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because of Nafta. There is no doubt about it. We went from having a

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combined trade deficit with Mexico and Canada of about $9 billion

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before Nafta went to a fact to the last full year of Nafta trade, it is

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just simply that we went from not having and a visit to an enormous

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one and we have a list of the jobs that were lost. Certified by the

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government. Diana, how will this help American workers because this

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is not part of the problem, that the face of manufacturing is changing?

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-- is it not? That is definitely part of the problem. Also one reason

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that jobs are moving to Mexico is the corporate tax rates in the USA

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are so high compared with other countries. We have a corporate tax

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rate of 39% federal and state compared with an OECD average of

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25%. You are right that the statutory rate is as high as you say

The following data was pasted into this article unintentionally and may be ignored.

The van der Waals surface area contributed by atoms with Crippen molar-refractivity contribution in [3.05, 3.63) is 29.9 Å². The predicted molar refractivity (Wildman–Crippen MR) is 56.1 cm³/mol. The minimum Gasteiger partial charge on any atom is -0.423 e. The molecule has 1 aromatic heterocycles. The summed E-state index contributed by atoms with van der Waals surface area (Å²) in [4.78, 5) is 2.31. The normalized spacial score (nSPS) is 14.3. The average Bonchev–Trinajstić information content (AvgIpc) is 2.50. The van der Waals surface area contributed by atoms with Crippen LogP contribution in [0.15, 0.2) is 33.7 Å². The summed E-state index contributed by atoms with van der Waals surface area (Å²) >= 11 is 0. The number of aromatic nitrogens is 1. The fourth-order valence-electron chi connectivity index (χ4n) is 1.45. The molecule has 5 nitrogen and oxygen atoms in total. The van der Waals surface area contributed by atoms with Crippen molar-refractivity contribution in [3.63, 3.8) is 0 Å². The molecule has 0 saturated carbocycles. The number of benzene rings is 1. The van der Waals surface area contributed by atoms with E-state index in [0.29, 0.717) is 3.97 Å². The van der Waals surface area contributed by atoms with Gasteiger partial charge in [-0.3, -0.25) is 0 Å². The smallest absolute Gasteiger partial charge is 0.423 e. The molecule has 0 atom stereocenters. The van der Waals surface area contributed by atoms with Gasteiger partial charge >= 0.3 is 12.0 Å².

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and it probably should come down, we probably agree on that but

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corporations pay their average effective rate, what they actually

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paid to the eye and are as is 26%, so very much what Diana said as the

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international rate. The problem is to get that they take advantage of

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so many loopholes that all of us would agree are a mess and should be

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fixed. They are not going overseas to games the tax system, they are

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gaming and here. I want to bring up something Donald Trump has talked

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about, tariffs. If you look at the auto industry, he has said that

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American car companies should be producing the cars in the US,

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otherwise they face tariffs. What do you think of that idea of tariffs?

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Is there a danger of a trade war of other countries retaliating? Tariffs

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always have to be kept in the back pocket. The fundamental problem is